A strict report, worthy of sympathy.

Pub Date: June 15, 1951

ISBN: 0316769177

Page Count: -

Publisher: Little, Brown

Review Posted Online: Nov. 2, 2011

Kirkus Reviews Issue: June 15, 1951

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Cheerfully engaging.

WHAT ALICE FORGOT

From Australian Moriarty (The Last Anniversary, 2006, etc.), domestic escapism about a woman whose temporary amnesia makes her re-examine what really matters to her.

Alice wakes from what she thinks is a dream, assuming she is a recently married 29-year-old expecting her first child. Actually she is 39, the mother of three and in the middle of an acrimonious custody battle with her soon-to-be ex-husband Nick. She’s fallen off her exercise bike, and the resulting bump on her head has not only erased her memory of the last 10 years but has also taken her psychologically back to a younger, more easygoing self at odds with the woman she gathers she has become. While Alice-at-29 is loving and playful if lacking ambition or self-confidence, Alice-at-39 is a highly efficient if too tightly wound supermom. She is also thin and rich since Nick now heads the company where she remembers him struggling in an entry-level position. Alice-at-29 cannot conceive that she and Nick would no longer be rapturously in love or that she and her adored older sister Elisabeth could be estranged, and she is shocked that her shy mother has married Nick’s bumptious father and taken up salsa dancing. She neither remembers nor recognizes her three children, each given a distinct if slightly too cute personality. Nor does she know what to make of the perfectly nice boyfriend Alice-at-39 has acquired. As memory gradually returns, Alice-at-29 initially misinterprets the scattered images and flashes of emotion, especially those concerning Gina, a woman who evidently caused the rift with Nick. Alice-at-29 assumes Gina was Nick’s mistress, only to discover that Gina was her best friend. Gina died in a freak car accident and in her honor, Alice-at-39 has organized mothers from the kids’ school to bake the largest lemon meringue pie on record. But Alice-at-29 senses that Gina may not have been a completely positive influence. Moriarty handles the two Alice consciousnesses with finesse and also delves into infertility issues through Elizabeth’s diary.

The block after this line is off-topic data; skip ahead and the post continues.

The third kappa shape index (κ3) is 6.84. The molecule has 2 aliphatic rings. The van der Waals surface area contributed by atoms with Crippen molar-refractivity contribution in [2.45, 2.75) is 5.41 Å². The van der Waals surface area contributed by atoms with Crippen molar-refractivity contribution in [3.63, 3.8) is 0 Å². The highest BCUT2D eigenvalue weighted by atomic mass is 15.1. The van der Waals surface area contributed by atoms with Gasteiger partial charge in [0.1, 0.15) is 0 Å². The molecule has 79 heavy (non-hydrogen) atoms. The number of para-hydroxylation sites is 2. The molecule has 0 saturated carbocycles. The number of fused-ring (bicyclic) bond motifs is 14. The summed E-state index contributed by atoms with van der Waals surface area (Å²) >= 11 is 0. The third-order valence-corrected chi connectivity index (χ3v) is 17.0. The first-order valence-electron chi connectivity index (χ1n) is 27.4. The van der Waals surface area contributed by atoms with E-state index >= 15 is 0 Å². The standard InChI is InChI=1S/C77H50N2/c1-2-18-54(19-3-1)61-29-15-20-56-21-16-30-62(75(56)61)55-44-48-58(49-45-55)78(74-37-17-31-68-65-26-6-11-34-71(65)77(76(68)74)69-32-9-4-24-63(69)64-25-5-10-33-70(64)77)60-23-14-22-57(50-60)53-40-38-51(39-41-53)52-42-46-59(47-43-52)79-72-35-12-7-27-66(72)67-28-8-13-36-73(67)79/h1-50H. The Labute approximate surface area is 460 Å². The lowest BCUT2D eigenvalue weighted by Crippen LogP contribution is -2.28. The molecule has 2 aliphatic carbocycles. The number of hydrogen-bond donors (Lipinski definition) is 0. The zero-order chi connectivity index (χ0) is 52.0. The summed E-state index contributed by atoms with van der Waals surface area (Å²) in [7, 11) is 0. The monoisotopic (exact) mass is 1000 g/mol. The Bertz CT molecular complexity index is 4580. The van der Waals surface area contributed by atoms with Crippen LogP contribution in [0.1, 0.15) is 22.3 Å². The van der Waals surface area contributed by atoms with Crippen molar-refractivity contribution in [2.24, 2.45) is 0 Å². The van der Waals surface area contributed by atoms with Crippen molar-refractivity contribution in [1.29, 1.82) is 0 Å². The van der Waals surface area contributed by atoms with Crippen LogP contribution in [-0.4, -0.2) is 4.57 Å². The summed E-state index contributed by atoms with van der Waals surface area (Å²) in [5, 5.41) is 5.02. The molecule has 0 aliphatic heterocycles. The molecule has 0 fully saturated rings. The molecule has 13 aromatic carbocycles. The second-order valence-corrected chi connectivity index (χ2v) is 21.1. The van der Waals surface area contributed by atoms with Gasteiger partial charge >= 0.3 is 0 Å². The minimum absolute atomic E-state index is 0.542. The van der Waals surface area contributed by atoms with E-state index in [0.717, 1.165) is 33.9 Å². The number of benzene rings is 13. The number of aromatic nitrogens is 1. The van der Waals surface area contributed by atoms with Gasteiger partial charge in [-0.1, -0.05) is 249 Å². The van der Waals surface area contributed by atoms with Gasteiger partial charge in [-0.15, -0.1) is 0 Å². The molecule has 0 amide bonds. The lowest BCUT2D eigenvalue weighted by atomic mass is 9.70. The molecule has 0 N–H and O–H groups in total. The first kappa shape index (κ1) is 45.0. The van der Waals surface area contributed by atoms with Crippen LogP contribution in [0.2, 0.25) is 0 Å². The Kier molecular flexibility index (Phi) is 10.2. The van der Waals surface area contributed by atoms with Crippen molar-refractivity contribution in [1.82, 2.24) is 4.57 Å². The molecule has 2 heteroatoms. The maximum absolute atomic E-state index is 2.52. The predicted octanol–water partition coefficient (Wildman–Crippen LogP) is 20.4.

Cheerfully engaging.

Pub Date: June 2, 2011

ISBN: 978-0-399-15718-9

Page Count: 432

Publisher: Amy Einhorn/Putnam

Review Posted Online: April 4, 2011

Kirkus Reviews Issue: March 15, 2011